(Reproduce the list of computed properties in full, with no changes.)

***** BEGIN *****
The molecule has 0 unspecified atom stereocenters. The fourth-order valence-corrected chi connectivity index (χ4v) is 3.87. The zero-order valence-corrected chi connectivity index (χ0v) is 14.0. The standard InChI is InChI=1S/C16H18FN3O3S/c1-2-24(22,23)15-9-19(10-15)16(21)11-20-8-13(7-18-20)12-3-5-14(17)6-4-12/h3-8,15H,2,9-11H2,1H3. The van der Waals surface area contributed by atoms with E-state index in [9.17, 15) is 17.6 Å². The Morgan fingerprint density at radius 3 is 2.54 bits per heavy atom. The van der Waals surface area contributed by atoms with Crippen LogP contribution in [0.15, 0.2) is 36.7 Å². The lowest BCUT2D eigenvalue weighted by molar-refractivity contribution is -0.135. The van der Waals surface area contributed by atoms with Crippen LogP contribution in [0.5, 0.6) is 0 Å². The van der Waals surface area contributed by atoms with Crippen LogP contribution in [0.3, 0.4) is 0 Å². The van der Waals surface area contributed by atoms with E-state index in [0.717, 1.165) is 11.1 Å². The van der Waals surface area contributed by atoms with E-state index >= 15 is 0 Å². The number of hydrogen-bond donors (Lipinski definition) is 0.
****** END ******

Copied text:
The molecule has 0 unspecified atom stereocenters. The fourth-order valence-corrected chi connectivity index (χ4v) is 3.87. The zero-order valence-corrected chi connectivity index (χ0v) is 14.0. The standard InChI is InChI=1S/C16H18FN3O3S/c1-2-24(22,23)15-9-19(10-15)16(21)11-20-8-13(7-18-20)12-3-5-14(17)6-4-12/h3-8,15H,2,9-11H2,1H3. The van der Waals surface area contributed by atoms with E-state index in [9.17, 15) is 17.6 Å². The Morgan fingerprint density at radius 3 is 2.54 bits per heavy atom. The van der Waals surface area contributed by atoms with Crippen LogP contribution in [0.15, 0.2) is 36.7 Å². The lowest BCUT2D eigenvalue weighted by molar-refractivity contribution is -0.135. The van der Waals surface area contributed by atoms with Crippen LogP contribution in [0.5, 0.6) is 0 Å². The van der Waals surface area contributed by atoms with Crippen LogP contribution in [0.3, 0.4) is 0 Å². The van der Waals surface area contributed by atoms with E-state index in [0.717, 1.165) is 11.1 Å². The van der Waals surface area contributed by atoms with E-state index >= 15 is 0 Å². The number of hydrogen-bond donors (Lipinski definition) is 0.